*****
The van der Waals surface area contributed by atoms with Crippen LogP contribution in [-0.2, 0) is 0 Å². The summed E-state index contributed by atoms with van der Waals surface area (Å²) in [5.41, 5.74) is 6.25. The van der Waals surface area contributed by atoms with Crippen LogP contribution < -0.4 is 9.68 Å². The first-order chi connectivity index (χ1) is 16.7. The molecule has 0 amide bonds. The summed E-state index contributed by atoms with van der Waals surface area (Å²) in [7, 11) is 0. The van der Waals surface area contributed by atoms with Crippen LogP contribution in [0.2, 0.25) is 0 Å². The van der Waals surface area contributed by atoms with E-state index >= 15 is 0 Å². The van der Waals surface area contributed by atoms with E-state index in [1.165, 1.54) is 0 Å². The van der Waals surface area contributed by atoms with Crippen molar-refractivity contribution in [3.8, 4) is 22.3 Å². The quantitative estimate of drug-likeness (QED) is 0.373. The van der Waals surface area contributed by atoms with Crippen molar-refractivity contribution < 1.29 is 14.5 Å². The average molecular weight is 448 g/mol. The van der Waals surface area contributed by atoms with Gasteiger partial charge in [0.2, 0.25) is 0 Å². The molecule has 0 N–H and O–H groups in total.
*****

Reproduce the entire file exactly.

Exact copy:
The van der Waals surface area contributed by atoms with Crippen LogP contribution in [-0.2, 0) is 0 Å². The summed E-state index contributed by atoms with van der Waals surface area (Å²) in [5.41, 5.74) is 6.25. The van der Waals surface area contributed by atoms with Crippen LogP contribution < -0.4 is 9.68 Å². The first-order chi connectivity index (χ1) is 16.7. The molecule has 0 amide bonds. The summed E-state index contributed by atoms with van der Waals surface area (Å²) in [7, 11) is 0. The van der Waals surface area contributed by atoms with Crippen LogP contribution in [0.2, 0.25) is 0 Å². The van der Waals surface area contributed by atoms with E-state index >= 15 is 0 Å². The van der Waals surface area contributed by atoms with E-state index in [1.165, 1.54) is 0 Å². The van der Waals surface area contributed by atoms with Crippen molar-refractivity contribution in [3.8, 4) is 22.3 Å². The quantitative estimate of drug-likeness (QED) is 0.373. The van der Waals surface area contributed by atoms with Crippen molar-refractivity contribution < 1.29 is 14.5 Å². The average molecular weight is 448 g/mol. The van der Waals surface area contributed by atoms with Gasteiger partial charge in [0.2, 0.25) is 0 Å². The molecule has 0 N–H and O–H groups in total.